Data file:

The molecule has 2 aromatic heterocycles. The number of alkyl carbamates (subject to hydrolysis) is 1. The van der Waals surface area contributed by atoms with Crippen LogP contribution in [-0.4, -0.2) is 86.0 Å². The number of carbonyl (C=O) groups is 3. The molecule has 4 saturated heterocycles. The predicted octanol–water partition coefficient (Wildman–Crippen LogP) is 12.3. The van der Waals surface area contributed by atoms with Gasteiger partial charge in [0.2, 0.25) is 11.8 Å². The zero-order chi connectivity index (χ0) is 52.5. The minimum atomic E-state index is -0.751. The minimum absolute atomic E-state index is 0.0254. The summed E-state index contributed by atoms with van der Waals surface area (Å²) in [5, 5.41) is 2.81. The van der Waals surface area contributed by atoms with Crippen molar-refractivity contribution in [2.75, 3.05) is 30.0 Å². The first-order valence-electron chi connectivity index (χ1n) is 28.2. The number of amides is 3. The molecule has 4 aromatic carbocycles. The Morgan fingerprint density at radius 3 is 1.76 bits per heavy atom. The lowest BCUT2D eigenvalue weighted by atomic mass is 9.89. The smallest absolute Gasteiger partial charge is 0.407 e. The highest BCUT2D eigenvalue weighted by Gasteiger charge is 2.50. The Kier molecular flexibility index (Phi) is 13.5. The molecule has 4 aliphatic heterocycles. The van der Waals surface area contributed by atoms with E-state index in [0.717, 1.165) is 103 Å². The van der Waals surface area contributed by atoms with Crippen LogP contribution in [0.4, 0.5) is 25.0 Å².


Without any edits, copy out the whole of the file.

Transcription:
The molecule has 2 aromatic heterocycles. The number of alkyl carbamates (subject to hydrolysis) is 1. The van der Waals surface area contributed by atoms with Crippen LogP contribution in [-0.4, -0.2) is 86.0 Å². The number of carbonyl (C=O) groups is 3. The molecule has 4 saturated heterocycles. The predicted octanol–water partition coefficient (Wildman–Crippen LogP) is 12.3. The van der Waals surface area contributed by atoms with Gasteiger partial charge in [0.2, 0.25) is 11.8 Å². The zero-order chi connectivity index (χ0) is 52.5. The minimum atomic E-state index is -0.751. The minimum absolute atomic E-state index is 0.0254. The summed E-state index contributed by atoms with van der Waals surface area (Å²) in [5, 5.41) is 2.81. The van der Waals surface area contributed by atoms with Crippen molar-refractivity contribution in [2.75, 3.05) is 30.0 Å². The first-order valence-electron chi connectivity index (χ1n) is 28.2. The number of amides is 3. The molecule has 4 aromatic carbocycles. The Morgan fingerprint density at radius 3 is 1.76 bits per heavy atom. The lowest BCUT2D eigenvalue weighted by atomic mass is 9.89. The smallest absolute Gasteiger partial charge is 0.407 e. The highest BCUT2D eigenvalue weighted by Gasteiger charge is 2.50. The Kier molecular flexibility index (Phi) is 13.5. The molecule has 4 aliphatic heterocycles. The van der Waals surface area contributed by atoms with E-state index in [0.717, 1.165) is 103 Å². The van der Waals surface area contributed by atoms with Crippen LogP contribution in [0.4, 0.5) is 25.0 Å².